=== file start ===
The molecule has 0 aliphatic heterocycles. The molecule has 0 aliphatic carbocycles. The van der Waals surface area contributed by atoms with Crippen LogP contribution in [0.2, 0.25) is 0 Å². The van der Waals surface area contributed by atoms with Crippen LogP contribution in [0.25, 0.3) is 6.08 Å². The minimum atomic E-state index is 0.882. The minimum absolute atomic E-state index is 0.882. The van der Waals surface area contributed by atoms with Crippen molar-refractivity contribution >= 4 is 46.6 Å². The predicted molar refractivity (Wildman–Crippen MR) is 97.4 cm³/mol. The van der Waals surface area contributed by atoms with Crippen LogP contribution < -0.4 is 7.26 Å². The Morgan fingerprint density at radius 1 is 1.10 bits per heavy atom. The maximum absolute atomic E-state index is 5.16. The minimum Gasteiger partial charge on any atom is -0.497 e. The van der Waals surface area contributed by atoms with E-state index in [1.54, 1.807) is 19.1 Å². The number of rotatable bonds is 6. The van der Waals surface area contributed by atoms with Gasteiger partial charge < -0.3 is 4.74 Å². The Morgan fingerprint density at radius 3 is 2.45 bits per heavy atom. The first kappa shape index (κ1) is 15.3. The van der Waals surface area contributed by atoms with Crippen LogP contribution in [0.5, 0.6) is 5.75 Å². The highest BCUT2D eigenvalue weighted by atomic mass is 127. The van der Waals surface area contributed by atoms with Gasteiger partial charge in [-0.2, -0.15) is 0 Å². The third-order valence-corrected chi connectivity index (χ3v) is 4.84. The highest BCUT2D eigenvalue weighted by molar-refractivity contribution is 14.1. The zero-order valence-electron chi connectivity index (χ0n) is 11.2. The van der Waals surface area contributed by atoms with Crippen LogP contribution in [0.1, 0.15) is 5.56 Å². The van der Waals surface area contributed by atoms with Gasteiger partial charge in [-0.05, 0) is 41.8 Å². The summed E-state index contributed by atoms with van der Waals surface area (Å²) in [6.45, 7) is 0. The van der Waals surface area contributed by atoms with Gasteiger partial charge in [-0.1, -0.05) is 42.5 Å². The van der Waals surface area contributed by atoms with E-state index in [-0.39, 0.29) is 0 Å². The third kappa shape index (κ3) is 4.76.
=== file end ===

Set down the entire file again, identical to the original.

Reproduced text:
The molecule has 0 aliphatic heterocycles. The molecule has 0 aliphatic carbocycles. The van der Waals surface area contributed by atoms with Crippen LogP contribution in [0.2, 0.25) is 0 Å². The van der Waals surface area contributed by atoms with Crippen LogP contribution in [0.25, 0.3) is 6.08 Å². The minimum atomic E-state index is 0.882. The minimum absolute atomic E-state index is 0.882. The van der Waals surface area contributed by atoms with Crippen molar-refractivity contribution >= 4 is 46.6 Å². The predicted molar refractivity (Wildman–Crippen MR) is 97.4 cm³/mol. The van der Waals surface area contributed by atoms with Crippen LogP contribution < -0.4 is 7.26 Å². The Morgan fingerprint density at radius 1 is 1.10 bits per heavy atom. The maximum absolute atomic E-state index is 5.16. The minimum Gasteiger partial charge on any atom is -0.497 e. The van der Waals surface area contributed by atoms with E-state index in [1.54, 1.807) is 19.1 Å². The number of rotatable bonds is 6. The van der Waals surface area contributed by atoms with Gasteiger partial charge < -0.3 is 4.74 Å². The Morgan fingerprint density at radius 3 is 2.45 bits per heavy atom. The first kappa shape index (κ1) is 15.3. The van der Waals surface area contributed by atoms with Crippen LogP contribution in [0.5, 0.6) is 5.75 Å². The highest BCUT2D eigenvalue weighted by atomic mass is 127. The van der Waals surface area contributed by atoms with Gasteiger partial charge in [-0.2, -0.15) is 0 Å². The third-order valence-corrected chi connectivity index (χ3v) is 4.84. The highest BCUT2D eigenvalue weighted by molar-refractivity contribution is 14.1. The zero-order valence-electron chi connectivity index (χ0n) is 11.2. The van der Waals surface area contributed by atoms with Crippen LogP contribution in [0.1, 0.15) is 5.56 Å². The van der Waals surface area contributed by atoms with Gasteiger partial charge in [-0.05, 0) is 41.8 Å². The summed E-state index contributed by atoms with van der Waals surface area (Å²) in [6.45, 7) is 0. The van der Waals surface area contributed by atoms with Gasteiger partial charge in [-0.1, -0.05) is 42.5 Å². The van der Waals surface area contributed by atoms with E-state index in [-0.39, 0.29) is 0 Å². The third kappa shape index (κ3) is 4.76.